Action item: Track the top 10 agencies in your state or city by number of employees and count the number of IT and security tools being used across all 10 networks. Start thinking about how many tools overlap and which ones can be decommissioned.

4. Create dedicated security roles

The cybersecurity workforce gap is an oft-discussed issue, but it’s especially prevalent in local governments and even some state agencies. Too often, IT professionals are tasked with taking on security roles, too, or their positions are only part time. In both cases, not enough attention is being paid to security. IT teams need to get creative in solving their workforce issues. Try forming tiger teams made up of diverse experts from across agencies to evaluate your state holistically and solve discrete IT and security problems. Consider leveraging existing resources, such as your state’s National Guard. Explore ways to partner with local universities to get young people interested in government and cybersecurity. By far, the most interesting cyber cases I’ve investigated happened only because I worked for the government. It is why NSA, not Silicon Valley, is able to hire the best mathematicians — they recruit early and often.

Action item: Sponsor a capture-the-flag hacker tournament at a state college and offer the top three winners summer internships at your agency.

Many of these challenges and solutions are connected. Reducing the number of tools not only helps with security, it also addresses your workforce issues by freeing up the time and money you were formerly spending on a plethora of tools and training.

States and cities are clearly placing an increased emphasis on improving IT management and security, as was made clear when 38 governors signed the National Governors Association’s cybersecurity compact this summer. Now it’s time to tackle the tough issues.

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How data analytics can boost health IT security

Source: National Cyber Security – Produced By Gregory Evans

It’s frightening to consider that the new generation of combat might extend to the very hospital beds of our wounded veterans. But no less than that is at risk when we talk about security of health IT systems. Because of development and acquisition cycles, a medical device is already three…

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Singapore and Australia agree to boost cybersecurity cooperation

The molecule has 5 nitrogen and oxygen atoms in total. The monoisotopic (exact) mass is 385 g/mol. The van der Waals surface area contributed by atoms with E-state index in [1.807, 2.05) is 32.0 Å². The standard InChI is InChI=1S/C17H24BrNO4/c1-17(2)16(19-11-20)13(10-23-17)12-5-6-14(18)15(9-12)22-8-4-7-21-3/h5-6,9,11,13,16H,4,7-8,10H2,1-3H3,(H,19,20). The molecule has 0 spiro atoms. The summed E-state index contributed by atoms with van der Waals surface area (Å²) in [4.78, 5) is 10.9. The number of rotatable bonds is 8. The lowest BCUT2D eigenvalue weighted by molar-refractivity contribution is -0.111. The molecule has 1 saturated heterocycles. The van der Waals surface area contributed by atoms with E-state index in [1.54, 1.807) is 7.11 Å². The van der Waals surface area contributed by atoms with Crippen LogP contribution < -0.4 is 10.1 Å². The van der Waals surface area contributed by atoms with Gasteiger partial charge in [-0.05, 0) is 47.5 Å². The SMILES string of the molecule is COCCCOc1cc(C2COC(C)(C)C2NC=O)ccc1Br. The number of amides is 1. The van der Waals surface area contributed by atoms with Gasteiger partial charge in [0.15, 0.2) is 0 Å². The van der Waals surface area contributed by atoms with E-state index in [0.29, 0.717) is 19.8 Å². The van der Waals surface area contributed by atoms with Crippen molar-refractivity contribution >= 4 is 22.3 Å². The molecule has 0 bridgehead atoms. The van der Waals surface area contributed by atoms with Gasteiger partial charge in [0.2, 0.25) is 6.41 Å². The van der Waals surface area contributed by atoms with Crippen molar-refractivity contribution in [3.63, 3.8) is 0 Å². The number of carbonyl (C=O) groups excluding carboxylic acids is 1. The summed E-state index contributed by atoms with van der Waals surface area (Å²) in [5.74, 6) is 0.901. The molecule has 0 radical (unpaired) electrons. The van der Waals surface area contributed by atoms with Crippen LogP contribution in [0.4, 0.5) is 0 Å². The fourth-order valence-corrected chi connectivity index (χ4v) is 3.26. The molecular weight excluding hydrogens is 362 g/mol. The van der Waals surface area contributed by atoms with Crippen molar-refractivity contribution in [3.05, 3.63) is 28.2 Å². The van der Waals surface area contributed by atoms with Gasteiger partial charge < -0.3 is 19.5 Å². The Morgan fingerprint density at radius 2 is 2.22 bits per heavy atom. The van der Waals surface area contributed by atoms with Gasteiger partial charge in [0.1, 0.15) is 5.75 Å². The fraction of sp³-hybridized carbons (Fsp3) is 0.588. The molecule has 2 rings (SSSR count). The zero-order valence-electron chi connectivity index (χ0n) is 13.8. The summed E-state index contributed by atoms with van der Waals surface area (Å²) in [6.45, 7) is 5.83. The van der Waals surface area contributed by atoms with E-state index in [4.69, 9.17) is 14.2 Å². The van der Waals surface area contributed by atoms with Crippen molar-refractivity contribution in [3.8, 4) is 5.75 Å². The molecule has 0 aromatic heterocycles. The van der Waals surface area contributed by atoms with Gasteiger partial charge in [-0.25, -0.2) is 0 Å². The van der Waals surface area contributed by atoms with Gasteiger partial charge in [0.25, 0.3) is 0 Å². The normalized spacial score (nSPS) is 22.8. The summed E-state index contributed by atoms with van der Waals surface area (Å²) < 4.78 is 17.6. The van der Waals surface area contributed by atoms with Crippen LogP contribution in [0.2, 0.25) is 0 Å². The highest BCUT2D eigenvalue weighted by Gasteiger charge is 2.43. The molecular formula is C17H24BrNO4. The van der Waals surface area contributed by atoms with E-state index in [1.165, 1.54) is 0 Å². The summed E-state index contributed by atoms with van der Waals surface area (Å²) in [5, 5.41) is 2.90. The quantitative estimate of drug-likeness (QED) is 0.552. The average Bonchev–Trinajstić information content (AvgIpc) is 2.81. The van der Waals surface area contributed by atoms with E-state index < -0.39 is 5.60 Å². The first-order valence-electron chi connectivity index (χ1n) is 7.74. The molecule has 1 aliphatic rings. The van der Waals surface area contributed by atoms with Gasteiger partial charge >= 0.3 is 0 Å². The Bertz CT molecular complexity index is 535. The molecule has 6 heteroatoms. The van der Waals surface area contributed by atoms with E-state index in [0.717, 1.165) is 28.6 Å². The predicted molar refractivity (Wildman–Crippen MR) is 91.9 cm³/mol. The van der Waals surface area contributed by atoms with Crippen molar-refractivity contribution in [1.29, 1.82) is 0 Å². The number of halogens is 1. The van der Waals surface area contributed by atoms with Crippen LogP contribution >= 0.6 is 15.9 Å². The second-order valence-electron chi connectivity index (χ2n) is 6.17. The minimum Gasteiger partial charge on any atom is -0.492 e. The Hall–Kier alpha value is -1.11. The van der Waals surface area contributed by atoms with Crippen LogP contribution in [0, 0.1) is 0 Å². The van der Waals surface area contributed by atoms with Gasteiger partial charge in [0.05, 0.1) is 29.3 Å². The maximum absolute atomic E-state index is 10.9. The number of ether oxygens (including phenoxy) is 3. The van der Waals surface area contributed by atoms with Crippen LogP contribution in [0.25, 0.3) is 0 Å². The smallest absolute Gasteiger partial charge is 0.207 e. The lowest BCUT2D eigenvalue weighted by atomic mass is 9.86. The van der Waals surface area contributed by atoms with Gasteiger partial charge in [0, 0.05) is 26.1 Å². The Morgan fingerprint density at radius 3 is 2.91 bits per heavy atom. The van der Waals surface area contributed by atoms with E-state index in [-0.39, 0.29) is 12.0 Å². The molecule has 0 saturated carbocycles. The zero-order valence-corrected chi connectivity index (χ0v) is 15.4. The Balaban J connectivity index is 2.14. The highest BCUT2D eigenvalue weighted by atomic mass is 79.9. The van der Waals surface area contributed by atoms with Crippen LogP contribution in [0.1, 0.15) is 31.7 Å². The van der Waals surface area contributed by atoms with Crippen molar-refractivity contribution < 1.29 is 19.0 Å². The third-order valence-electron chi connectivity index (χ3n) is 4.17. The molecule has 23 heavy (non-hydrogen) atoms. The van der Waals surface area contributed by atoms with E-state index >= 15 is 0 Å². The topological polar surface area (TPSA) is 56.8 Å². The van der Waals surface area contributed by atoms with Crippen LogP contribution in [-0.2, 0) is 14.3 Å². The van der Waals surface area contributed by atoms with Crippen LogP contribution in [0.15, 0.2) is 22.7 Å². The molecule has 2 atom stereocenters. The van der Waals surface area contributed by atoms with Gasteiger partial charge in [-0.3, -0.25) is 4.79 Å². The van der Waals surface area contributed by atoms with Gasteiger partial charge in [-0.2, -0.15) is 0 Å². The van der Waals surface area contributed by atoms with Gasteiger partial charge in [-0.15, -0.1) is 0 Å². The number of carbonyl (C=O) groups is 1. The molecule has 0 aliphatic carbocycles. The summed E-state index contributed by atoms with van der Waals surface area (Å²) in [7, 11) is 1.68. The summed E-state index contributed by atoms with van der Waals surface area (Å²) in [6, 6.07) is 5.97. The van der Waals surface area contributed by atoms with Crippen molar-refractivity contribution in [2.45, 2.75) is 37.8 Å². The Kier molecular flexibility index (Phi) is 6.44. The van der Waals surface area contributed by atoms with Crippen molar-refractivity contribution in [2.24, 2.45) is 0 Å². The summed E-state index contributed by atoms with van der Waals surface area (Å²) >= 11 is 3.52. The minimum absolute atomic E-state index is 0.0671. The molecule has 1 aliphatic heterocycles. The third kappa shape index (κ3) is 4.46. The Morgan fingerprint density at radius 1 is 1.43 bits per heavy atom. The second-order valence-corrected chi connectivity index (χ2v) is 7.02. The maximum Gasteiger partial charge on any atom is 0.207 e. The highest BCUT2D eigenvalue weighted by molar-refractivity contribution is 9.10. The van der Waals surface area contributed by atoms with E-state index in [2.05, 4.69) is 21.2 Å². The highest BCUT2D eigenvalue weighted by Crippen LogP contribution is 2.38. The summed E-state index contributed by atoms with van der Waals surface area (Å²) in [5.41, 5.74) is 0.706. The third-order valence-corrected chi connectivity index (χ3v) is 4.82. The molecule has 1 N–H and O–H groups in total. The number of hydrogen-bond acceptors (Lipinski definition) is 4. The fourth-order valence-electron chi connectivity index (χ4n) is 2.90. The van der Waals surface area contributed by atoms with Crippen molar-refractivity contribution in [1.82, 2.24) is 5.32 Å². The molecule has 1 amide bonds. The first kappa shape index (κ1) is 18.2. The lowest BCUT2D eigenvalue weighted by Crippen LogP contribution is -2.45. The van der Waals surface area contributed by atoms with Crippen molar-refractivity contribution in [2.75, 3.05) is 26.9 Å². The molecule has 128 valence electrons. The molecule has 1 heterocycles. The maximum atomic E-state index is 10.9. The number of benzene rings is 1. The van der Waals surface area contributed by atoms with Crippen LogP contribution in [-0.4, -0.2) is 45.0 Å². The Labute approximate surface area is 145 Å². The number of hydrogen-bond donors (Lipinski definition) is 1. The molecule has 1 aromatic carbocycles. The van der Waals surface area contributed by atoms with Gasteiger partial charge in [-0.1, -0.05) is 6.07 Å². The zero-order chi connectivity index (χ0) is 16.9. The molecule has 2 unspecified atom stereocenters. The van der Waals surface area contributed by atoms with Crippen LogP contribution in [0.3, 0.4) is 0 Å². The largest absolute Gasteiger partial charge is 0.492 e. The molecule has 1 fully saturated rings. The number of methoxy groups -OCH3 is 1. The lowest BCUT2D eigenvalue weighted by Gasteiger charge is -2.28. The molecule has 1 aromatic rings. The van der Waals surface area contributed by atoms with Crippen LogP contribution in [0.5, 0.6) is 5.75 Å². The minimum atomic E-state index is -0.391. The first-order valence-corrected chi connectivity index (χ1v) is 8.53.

Source: National Cyber Security – Produced By Gregory Evans

Singapore and Australia agree to boost cybersecurity cooperation

Australia and Singapore have agreed to strengthen cybersecurity cooperation, with a two-year Memorandum of Understanding (MOU) signed on Friday (Jun 2). Key areas of collaboration include having a regular exchange of information on cybersecurity incidents and threats, sharing best practices to promote innovation in cybersecurity, training in cybersecurity skillsets, and…

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Online quiz launched to boost kids’ cyber safety

To Purchase This Product/Services, Go To The Store Link Above Or Go To http://www.become007.com/store/ An online quiz has been launched to arm New Zealand students with the digital skills they need to be safe and smart online. The interactive online quiz called Digital Licence will …

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CEOs still not persuaded to boost investment in cybersecurity

Source: National Cyber Security – Produced By Gregory Evans

CEOs still not persuaded to boost investment in cybersecurity

Employees are an optimal entry point for attackers seeking a way in to a company’s weak infrastructure. Cybersecurity and insider threats are two of the highest concerns confessed by CIOs and CISOs. Therefore, user negligence with company networks and devices is the main agent for cyber breaches and data leaks, especially when social engineering techniques are deployed. As employees usually …

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Target Settles Hacking Investigation With Promise To Boost Cybersecurity

Source: National Cyber Security – Produced By Gregory Evans

Target Settles Hacking Investigation With Promise To Boost Cybersecurity

A multi-state probe into one of the country’s biggest ever hacking attacks has been settled after Target promised to boost its security. Target has reached an agreement to settle a multi-state investigation into a 2013 data breach that affected the payment information of more than 41 million customer payment accounts — one of the biggest hacking attacks in U.S. history. …

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5 insider password hacks to help boost your cyber security

Source: National Cyber Security – Produced By Gregory Evans

5 insider password hacks to help boost your cyber security

Lee Painter, CEO of network security specialists, Hypersocket Software, is warning that employee passwords still remain a major weakness in many organistions’ cyber defences. He comments: “The use of biometric identification, such as fingerprints, iris, voice or facial recognition might be on the rise, but the traditional password is deeply ingrained in the security psyche and is difficult for many …

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Child sexual abuse: Agencies to get £40m funding boost

Ministers have pledged £40m towards the fight against child sexual abuse, exploitation and trafficking.
The cash will go towards bringing offenders to justice, targeting online exploitation, and protecting vulnerable children at risk of trafficking.
A new £7.5m “centre of expertise” will be set up to offer support and guidance to professionals on the front line.
But councils are warning that a “funding gap” of £1.9bn could put child protection services at risk.
In 2015, the government published a new strategy for addressing failures in child protection across England in response to the Rotherham abuse scandal – in which more than 1,400 children were abused between 1997 and 2013.